Lost Knowledge at Golgonooza

Nicholas Colloff has posted some thoughts about Lost Knowledge of the Imagination on his excellent Golgonooza site. Golgonooza was the name William Blake gave to his “city of the imagination.” What better place to get some feedback from about a book that looks at Blake and his fellow students of the “learning of the imagination”? Nicholas knew Kathleen Raine, the poet and Blake scholar whose work was the inspiration for the book, and I imagine he received some of this learning from her first hand. Not all of us are this lucky. But imagination can be remarkably resourceful, especially when directed at itself – as I imagine readers of the book will discover.

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4 thoughts on “Lost Knowledge at Golgonooza

  1. So looking forward to Lost Knowledge of the Imagination! Your work has proven fundamental to my own, I am deeply indebted.
    I came across your books through serendipity – an aspect of magic that has always been with me (books come to me forming themes I can never anticipate), part of what I think can be considered knowledge of the imagination. Magic that is, as a metaphor for opening up the world; one of life’s central thematic answers, allowing us to feel what lies beneath and beyond, to the underlying sympathy between all things, a way to navigate through the chaos.
    Perhaps as proof of this we find its counterpart, what Jung called the central, thematic problems in our lives, ones which are not resolvable, for without them we would stagnate. An example being Sehnsucht, that eternal longing James Hillman felt was archetypal.
    To get back to a sense of aliveness and wonder we need to find personal themes in our lives that are touched with magic; short-hand answers that filter through us in different ways, guides that let us know if we are on the right track. Another being synchronicity – the universe sending us covert messages that, if we pick up on them, lend a hand in helping us navigate the world through experience related by meaning rather than by causation. For me, this has been the persistence of words popping up, often to obscure references, in direct correspondence to what I am working on, a trail of crumbs, as it were.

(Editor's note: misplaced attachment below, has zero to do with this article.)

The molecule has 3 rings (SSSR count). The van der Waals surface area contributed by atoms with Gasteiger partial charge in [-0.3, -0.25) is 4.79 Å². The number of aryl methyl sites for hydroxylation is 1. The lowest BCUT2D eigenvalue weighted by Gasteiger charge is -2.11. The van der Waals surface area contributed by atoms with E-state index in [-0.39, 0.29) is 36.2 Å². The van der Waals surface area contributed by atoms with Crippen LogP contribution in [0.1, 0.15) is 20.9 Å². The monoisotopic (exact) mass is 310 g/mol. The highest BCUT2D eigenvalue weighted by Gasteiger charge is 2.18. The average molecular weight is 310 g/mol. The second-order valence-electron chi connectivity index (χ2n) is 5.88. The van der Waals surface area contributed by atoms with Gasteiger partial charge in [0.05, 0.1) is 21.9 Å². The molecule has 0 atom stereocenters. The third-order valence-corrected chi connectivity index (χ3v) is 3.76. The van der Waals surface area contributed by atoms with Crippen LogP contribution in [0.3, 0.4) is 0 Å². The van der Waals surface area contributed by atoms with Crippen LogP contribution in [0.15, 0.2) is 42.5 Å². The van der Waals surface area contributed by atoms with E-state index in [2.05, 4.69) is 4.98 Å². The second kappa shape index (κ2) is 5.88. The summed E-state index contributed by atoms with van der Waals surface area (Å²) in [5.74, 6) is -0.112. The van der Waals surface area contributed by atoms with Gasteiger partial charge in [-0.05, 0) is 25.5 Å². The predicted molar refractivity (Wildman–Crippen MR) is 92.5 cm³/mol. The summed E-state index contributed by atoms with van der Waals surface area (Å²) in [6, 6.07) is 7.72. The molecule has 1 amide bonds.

As Henri Bortoft wrote, we do not derive concepts from experience, but rather experience is framed by organizing ideas already active in the mind. Not only do we at first gate what objects and experiences we take in, we are also blind to the organizing ideas that place them into context and meaning. By becoming aware of these through magic the world of meaning begins to open up.
    Because of this knowledge of the imagination, if you will, my own work has concentrated on evolving the idea of the Universal Principle of Duality – the fundamental aspects of how physical reality operates. One of the most interesting concepts it generates is the relationship between Gaian Soul and Oversoul. How do we reconcile the idea that we are the universe becoming conscious of itself with that of humanity being a biological aspect of a microbial planet? As Lewis Thomas wrote, the planet is ever evolving ways of replicating itself, from wind pollination to pollinator pollination; we may be human pollinators taking bacteria deeper into space. Understanding that humans are one part of a living Earth that, as a self-organized system, has used its resources to seed itself and is now entering a major phase change into something unknown, with the knowledge that human consciousness is also in a major transition into the unknown. This is not coincidence; that, in fact, humans may be considered the pulse point between Gaian Soul and Oversoul. As Stephen Buhner writes, “Every touch on a self-organized system presents the system with a choice of how to reestablish homeodynamis in response to the perturbation. It urges potential out of the quantum background, out of the dreaming, out of the Ocean of Being.” Human consciousness itself is no different. We must choose to open our hearts and minds, our imagination, to see what will arise from the dreaming.

    1. Dear Ellen, many thanks for sharing these thoughts. I’ve got a great deal out of Henri Bortoft and had the pleasure of meeting him very briefly a few years back. I haven’t read Stephen Buhner, but am aware of his books and will most likely check them out sometime soon. All the best, Gary

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